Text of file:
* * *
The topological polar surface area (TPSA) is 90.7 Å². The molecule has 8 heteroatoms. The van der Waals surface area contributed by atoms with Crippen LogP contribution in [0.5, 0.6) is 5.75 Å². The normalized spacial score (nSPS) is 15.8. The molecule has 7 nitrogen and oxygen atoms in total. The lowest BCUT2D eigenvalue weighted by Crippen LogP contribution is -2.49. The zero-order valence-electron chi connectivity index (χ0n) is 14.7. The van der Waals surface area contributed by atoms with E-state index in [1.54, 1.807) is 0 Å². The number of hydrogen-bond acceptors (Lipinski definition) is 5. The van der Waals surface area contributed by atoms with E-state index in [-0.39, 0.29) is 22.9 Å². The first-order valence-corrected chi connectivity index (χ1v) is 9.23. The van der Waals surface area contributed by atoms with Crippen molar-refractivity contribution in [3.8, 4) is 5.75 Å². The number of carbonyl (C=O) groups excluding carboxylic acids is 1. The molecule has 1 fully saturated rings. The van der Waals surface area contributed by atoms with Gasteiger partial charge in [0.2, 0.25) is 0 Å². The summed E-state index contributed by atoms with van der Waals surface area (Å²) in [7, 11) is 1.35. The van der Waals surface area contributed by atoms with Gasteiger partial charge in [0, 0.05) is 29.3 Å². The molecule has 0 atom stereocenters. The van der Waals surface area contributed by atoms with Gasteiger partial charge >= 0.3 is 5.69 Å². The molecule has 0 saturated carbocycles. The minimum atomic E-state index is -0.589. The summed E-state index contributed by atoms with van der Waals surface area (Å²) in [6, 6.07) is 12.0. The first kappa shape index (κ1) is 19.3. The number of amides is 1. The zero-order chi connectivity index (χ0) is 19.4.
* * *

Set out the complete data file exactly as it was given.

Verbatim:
The topological polar surface area (TPSA) is 90.7 Å². The molecule has 8 heteroatoms. The van der Waals surface area contributed by atoms with Crippen LogP contribution in [0.5, 0.6) is 5.75 Å². The normalized spacial score (nSPS) is 15.8. The molecule has 7 nitrogen and oxygen atoms in total. The lowest BCUT2D eigenvalue weighted by Crippen LogP contribution is -2.49. The zero-order valence-electron chi connectivity index (χ0n) is 14.7. The van der Waals surface area contributed by atoms with E-state index in [1.54, 1.807) is 0 Å². The number of hydrogen-bond acceptors (Lipinski definition) is 5. The van der Waals surface area contributed by atoms with E-state index in [-0.39, 0.29) is 22.9 Å². The first-order valence-corrected chi connectivity index (χ1v) is 9.23. The van der Waals surface area contributed by atoms with Crippen molar-refractivity contribution in [3.8, 4) is 5.75 Å². The number of carbonyl (C=O) groups excluding carboxylic acids is 1. The molecule has 1 fully saturated rings. The van der Waals surface area contributed by atoms with Gasteiger partial charge in [0.2, 0.25) is 0 Å². The summed E-state index contributed by atoms with van der Waals surface area (Å²) in [7, 11) is 1.35. The van der Waals surface area contributed by atoms with Gasteiger partial charge in [0, 0.05) is 29.3 Å². The molecule has 0 atom stereocenters. The van der Waals surface area contributed by atoms with Gasteiger partial charge >= 0.3 is 5.69 Å². The molecule has 0 saturated carbocycles. The minimum atomic E-state index is -0.589. The summed E-state index contributed by atoms with van der Waals surface area (Å²) in [6, 6.07) is 12.0. The first kappa shape index (κ1) is 19.3. The number of amides is 1. The zero-order chi connectivity index (χ0) is 19.4.